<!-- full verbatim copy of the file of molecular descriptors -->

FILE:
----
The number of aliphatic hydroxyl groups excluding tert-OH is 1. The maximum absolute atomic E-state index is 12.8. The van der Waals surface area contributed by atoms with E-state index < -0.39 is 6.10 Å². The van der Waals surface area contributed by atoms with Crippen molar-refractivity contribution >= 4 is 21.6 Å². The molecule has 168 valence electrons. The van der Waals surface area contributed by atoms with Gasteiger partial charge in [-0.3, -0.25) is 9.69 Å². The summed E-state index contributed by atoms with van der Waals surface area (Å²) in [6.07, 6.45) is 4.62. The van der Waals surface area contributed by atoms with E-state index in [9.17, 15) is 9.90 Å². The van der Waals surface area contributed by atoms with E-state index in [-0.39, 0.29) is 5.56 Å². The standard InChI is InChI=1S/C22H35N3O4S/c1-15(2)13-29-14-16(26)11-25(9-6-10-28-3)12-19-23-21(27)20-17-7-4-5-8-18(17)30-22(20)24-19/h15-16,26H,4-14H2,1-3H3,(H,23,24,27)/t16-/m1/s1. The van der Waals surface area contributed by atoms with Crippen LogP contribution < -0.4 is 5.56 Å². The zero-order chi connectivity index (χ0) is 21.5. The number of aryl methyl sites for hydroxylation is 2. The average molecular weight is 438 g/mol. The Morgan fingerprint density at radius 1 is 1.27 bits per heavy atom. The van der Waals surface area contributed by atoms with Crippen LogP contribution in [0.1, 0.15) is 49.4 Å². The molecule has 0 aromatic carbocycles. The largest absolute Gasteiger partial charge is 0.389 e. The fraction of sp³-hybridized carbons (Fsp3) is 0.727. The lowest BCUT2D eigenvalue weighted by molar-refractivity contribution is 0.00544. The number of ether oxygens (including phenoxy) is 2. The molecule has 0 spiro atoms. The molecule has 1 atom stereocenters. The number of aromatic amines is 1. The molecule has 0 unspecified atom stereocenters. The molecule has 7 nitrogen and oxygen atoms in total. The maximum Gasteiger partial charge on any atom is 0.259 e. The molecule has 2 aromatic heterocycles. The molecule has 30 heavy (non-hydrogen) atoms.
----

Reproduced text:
The number of aliphatic hydroxyl groups excluding tert-OH is 1. The maximum absolute atomic E-state index is 12.8. The van der Waals surface area contributed by atoms with E-state index < -0.39 is 6.10 Å². The van der Waals surface area contributed by atoms with Crippen molar-refractivity contribution >= 4 is 21.6 Å². The molecule has 168 valence electrons. The van der Waals surface area contributed by atoms with Gasteiger partial charge in [-0.3, -0.25) is 9.69 Å². The summed E-state index contributed by atoms with van der Waals surface area (Å²) in [6.07, 6.45) is 4.62. The van der Waals surface area contributed by atoms with E-state index in [9.17, 15) is 9.90 Å². The van der Waals surface area contributed by atoms with E-state index in [-0.39, 0.29) is 5.56 Å². The standard InChI is InChI=1S/C22H35N3O4S/c1-15(2)13-29-14-16(26)11-25(9-6-10-28-3)12-19-23-21(27)20-17-7-4-5-8-18(17)30-22(20)24-19/h15-16,26H,4-14H2,1-3H3,(H,23,24,27)/t16-/m1/s1. The van der Waals surface area contributed by atoms with Crippen LogP contribution < -0.4 is 5.56 Å². The zero-order chi connectivity index (χ0) is 21.5. The number of aryl methyl sites for hydroxylation is 2. The average molecular weight is 438 g/mol. The Morgan fingerprint density at radius 1 is 1.27 bits per heavy atom. The van der Waals surface area contributed by atoms with Crippen LogP contribution in [0.1, 0.15) is 49.4 Å². The molecule has 0 aromatic carbocycles. The largest absolute Gasteiger partial charge is 0.389 e. The fraction of sp³-hybridized carbons (Fsp3) is 0.727. The lowest BCUT2D eigenvalue weighted by molar-refractivity contribution is 0.00544. The number of ether oxygens (including phenoxy) is 2. The molecule has 0 spiro atoms. The molecule has 1 atom stereocenters. The number of aromatic amines is 1. The molecule has 0 unspecified atom stereocenters. The molecule has 7 nitrogen and oxygen atoms in total. The maximum Gasteiger partial charge on any atom is 0.259 e. The molecule has 2 aromatic heterocycles. The molecule has 30 heavy (non-hydrogen) atoms.